University of Southern California
University of Southern California
Mrs. T.H. Chan Division of Occupational Science and Occupational Therapy
Mrs. T.H. Chan Division of Occupational Science and Occupational Therapy
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Student Blog | Anijah

Anijah

Getting to Know the Field
Posted , by Anijah
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Hi everyone!

Before you sit down to start applying to occupational therapy schools, I highly recommend volunteering in settings that provide insight into what this health profession includes. Prior to deciding to choose occupational therapy (OT) as my career path, I was on track for a pre-physical therapy. After attending USC’s information session for occupational therapy, I became even more interested in this field. But I wanted to make sure that OT was the right discipline for me. I did not want to switch my major to something I had very little knowledge about and feel unhappy. To determine the best way to proceed, I had discussions with some of my occupational science minor professors about my hesitancy about switching from PT to OT. They recommended that I learned more about what occupational therapists do in a clinical setting if I have the opportunity. As suggested and to get an idea about OT in a clinical setting, I volunteered in a one. When I first started volunteering, I pictured myself, in the future, working in an Acute Hospital healthcare, but that has now changed to Adult Physical Rehabilitation. I hope to explore more areas in a Masters program. For many, like myself, the way to learn about OT is to volunteer in an OT office. Here are a few tips I have when taking the step to volunteer:

  1. Research! The occupational therapy field has a variety of settings they work in including hand therapy, pediatrics, rehabilitation, and many more. Some hospitals and clinics will only focus on one practice area, so for example if you see yourself in a pediatrics setting look for a location that specializes in it. Other hospitals and clinics work with multiple practice areas. Since there are a lot of options for you to possibly choose from in the future, it is important to find a location that also fits your interest. The sites can range from hospitals or day-care centers to schools and universities.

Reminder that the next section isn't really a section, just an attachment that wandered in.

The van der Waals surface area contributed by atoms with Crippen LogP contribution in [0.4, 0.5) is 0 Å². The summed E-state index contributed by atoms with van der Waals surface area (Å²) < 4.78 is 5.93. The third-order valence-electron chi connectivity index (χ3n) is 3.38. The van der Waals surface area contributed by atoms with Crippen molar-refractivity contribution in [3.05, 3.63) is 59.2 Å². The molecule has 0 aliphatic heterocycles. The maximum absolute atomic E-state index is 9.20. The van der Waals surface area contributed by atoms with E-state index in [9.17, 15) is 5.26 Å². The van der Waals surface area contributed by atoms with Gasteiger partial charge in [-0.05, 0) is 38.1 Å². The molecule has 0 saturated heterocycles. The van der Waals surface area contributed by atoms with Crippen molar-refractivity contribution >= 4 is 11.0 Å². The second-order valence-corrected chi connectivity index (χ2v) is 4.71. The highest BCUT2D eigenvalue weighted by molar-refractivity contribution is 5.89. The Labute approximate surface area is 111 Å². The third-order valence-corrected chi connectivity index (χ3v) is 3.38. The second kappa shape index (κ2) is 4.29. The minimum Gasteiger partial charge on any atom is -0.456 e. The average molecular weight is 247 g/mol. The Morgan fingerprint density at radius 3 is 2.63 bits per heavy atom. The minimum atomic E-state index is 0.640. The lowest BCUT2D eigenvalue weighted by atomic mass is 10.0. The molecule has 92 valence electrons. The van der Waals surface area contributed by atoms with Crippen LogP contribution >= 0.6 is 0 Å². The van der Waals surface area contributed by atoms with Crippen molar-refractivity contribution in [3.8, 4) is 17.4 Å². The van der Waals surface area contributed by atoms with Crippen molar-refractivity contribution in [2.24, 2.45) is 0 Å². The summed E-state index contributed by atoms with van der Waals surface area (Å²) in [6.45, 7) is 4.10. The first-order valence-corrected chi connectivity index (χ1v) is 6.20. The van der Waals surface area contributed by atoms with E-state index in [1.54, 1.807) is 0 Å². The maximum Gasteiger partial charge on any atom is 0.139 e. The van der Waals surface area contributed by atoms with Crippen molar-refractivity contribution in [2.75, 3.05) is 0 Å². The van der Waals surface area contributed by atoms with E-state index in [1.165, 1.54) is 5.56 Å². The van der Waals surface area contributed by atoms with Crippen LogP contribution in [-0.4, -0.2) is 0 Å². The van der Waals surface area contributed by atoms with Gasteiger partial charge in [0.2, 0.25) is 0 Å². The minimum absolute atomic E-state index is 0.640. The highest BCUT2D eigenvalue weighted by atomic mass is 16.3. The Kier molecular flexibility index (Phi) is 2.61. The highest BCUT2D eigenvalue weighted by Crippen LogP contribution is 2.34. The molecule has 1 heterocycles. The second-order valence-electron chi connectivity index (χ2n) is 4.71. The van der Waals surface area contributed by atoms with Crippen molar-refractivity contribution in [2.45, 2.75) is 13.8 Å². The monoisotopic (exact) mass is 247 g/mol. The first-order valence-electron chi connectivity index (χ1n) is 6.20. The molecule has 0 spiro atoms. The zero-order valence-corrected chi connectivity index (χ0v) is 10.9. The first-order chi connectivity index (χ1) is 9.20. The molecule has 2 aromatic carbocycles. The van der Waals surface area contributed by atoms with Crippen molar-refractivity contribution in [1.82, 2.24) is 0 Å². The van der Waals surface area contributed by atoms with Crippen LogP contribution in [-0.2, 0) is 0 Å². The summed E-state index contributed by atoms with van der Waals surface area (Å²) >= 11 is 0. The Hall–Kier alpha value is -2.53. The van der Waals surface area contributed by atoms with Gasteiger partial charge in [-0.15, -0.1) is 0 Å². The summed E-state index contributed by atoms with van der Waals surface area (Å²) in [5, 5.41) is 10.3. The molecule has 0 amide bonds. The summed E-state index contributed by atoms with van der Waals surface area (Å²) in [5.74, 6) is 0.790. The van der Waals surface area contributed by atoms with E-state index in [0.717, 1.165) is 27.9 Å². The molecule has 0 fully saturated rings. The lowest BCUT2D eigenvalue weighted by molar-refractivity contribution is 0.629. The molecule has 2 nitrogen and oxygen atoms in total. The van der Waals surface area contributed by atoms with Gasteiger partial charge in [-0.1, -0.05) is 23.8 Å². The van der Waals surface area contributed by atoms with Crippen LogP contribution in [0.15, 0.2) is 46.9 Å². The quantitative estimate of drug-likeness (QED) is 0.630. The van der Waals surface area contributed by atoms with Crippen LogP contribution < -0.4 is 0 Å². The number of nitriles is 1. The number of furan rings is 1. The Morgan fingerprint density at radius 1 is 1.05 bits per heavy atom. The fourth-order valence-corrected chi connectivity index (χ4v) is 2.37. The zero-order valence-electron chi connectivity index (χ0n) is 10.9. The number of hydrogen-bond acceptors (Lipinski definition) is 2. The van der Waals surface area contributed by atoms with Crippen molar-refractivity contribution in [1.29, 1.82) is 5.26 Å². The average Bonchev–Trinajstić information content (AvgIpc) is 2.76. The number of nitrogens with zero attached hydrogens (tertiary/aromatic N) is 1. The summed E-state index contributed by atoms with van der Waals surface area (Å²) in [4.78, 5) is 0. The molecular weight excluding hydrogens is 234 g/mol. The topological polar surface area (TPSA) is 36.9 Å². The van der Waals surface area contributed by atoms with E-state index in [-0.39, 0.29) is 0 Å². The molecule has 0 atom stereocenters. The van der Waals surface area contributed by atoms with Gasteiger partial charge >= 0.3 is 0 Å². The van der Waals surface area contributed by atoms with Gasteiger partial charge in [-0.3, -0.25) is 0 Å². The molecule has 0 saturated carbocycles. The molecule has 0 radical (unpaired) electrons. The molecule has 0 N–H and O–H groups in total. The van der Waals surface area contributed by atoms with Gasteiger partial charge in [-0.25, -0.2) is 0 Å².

2. Try different settings! After spending a reasonable amount of time in one setting, it is very important that you test out other practice areas as well. This is essential because you may be surprised by the fact that you enjoy one practice area, like hand therapy better than mental health. You may also consider volunteering in a multi-area practice. This may allow you to get a wide variety of OT experiences in a short amount of time.
  3. Get to know the people! It is a good idea to get to know those that you work with because they give great advice and could potentially provide a letter of recommendation for you in the future. I had a great time interacting with the occupational therapists, assistants, therapy aides, and physical therapist. While shadowing, I was able to see how occupational therapist and physical therapist work together with their patients.

I genuinely enjoyed my time volunteering at USC’s Keck hospital. It provided me with a lot of insight about a variety of things about the field of OT and how an OT practice works. Not only did I get to learn more about what an occupational therapist does, but I also got to learn more about the healthcare field. I hope to explore more settings and practices in a master’s program. If you would like to find a location to volunteer, observe, or become an aide, use USC’s volunteer system. Fight On!

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